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James Clayton Browne

Obituary for James Clayton Browne

January 16, 1935 - January 19, 2018
Austin, Texas | Age 83


James Clayton Browne, "Jim Browne" to almost all who met him more than once, died peacefully surrounded by his family on Friday, January 19th. He is preceded in death by his father Walter, sister Mary Alice and brother Walter Jr. Survivors include his wife Gayle, son Clayton Browne, son Duncan Browne, and daughter Valerie Bradley.

Jim Browne greatly enjoyed spending time with his grandchildren Vanessa Browne, Megan Bradley, Nickolas Bradley, Duncan James "DJ" Browne, Jr., Austin Browne, and Seth Bradley.

He and Gayle were married on July 11th, 1959, and they would have celebrated their 59th wedding anniversary later this year.

He graduated from Conway High School in 1952, received a BS in Chemistry from Hendrix College in 1956 and a PhD in Physical Chemistry from the University of Texas at Austin in 1960. He joined the UT faculty in Physics in 1960, was a Professor of Computer Science at Queen's University of Belfast from 1965 through 1967, and became a tenured professor at UT in 1968.

Jim first heard about "computers" in 1956, and his relentless intellectual curiosity led him to become an elder statesman of the discipline of computer science. He explained to his children and grandchildren he had to use an abacus and slide rule to calculate electron orbits as part of his dissertation research, so when he heard about these amazing new "calculating devices" called computers, he was immediately interested. This interest led to a distinguished career in computer science spanning six decades, including being one of the first faculty members of UT's Department of Computer Science founded in 1966.

Jim and Gayle moved to Belfast, Northern Ireland in 1963 to help Queens University set up their first real computational center. Although the Brownes were originally scheduled to live in Belfast for a year, Jim quickly became indispensable at Queens, and the family ended up staying in Northern Ireland until 1967.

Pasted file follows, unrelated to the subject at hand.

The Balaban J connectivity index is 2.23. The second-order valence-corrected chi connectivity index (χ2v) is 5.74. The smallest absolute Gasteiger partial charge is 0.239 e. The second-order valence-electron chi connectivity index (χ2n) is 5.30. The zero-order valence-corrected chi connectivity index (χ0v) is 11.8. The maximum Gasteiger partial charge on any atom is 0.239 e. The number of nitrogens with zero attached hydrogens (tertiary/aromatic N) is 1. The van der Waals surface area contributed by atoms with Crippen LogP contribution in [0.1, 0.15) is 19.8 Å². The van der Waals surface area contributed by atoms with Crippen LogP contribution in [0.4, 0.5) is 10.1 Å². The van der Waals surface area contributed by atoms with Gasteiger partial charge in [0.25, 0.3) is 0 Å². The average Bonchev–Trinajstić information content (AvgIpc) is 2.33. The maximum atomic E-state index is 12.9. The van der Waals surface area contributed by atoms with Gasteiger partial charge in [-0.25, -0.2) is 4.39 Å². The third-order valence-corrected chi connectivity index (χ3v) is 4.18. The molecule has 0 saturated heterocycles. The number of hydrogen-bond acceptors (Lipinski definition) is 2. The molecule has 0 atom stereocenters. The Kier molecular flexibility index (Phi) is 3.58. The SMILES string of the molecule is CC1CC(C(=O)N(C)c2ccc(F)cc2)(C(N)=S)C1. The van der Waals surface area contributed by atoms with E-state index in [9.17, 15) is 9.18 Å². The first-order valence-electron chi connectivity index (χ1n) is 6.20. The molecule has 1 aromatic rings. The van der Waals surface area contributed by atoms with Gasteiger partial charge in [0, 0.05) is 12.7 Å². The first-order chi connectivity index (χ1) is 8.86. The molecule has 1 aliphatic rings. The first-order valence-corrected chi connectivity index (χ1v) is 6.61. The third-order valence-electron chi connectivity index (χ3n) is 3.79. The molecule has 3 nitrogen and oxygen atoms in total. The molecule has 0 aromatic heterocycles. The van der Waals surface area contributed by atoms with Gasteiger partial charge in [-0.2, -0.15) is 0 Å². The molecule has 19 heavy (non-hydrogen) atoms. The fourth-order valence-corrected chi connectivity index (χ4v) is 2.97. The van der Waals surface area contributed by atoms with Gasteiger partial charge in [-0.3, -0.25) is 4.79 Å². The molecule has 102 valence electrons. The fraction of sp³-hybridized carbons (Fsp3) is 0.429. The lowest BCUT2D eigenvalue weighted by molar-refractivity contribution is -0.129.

After the Browne family returned home to Austin, Jim rejoined the UT faculty, became a permanent member of the UT computer committee, and served as the chairperson of the Computer Science Department for a number of years. Jim was the supervisor or co-supervisor for the graduate studies of 68 Ph.D. students and 65 master's degree students and for a substantial number of undergraduate honors theses. The vast majority of these students went on to successful careers in academia or business.

A devoted husband and father, Jim was known both for his unyielding strength of character and a soft spot for anyone truly in need. Over the years, he literally gave away tens of thousands of dollars to desperate graduate students and family members dealing with serious personal and medical issues.
Jim was a "nerd" before the term was invented. He wore shirts with two pockets filled with pens, glasses and the like from the 1950s until the 1970s when his kids grew old enough to talk a small modicum of fashion sense into him. Self-consciousness was not even on the radar for this sharp-as-a-tack country bumpkin from Conway, Arkansas. He was too busy doing important things like writing a program to help astronomers detect double-binary black holes or heading up the grant-writing team to bring the latest generation of supercomputer to UT Austin.

Jim was a committed caregiver to his wife Gayle for the last three years of his life. His devotion to Gayle and her needs was truly an inspiration to all who knew them. He loved her more than life itself in a very literal sense.

In lieu of flowers, please consider a donation to the James C. Browne Graduate Fellowship Fund in Computer Science at the University of Texas at Austin.

Since his death, family and friends have been sharing and enjoying stories and laughter about Jim Browne. Join us for more of the same at Westwood Country Club on Saturday, February 10th from 4 to 6 pm. Refreshments will be served. A wake will also be held for Jim on February 11th at the Rathgeber/Browne river house on the Guadalupe River in New Braunfels (1366 Sleepy Hollow Lane), one of Jim's favorite places.

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Weed-Corley-Fish Funeral Home North

3125 N Lamar Blvd.
Austin, TX 78705
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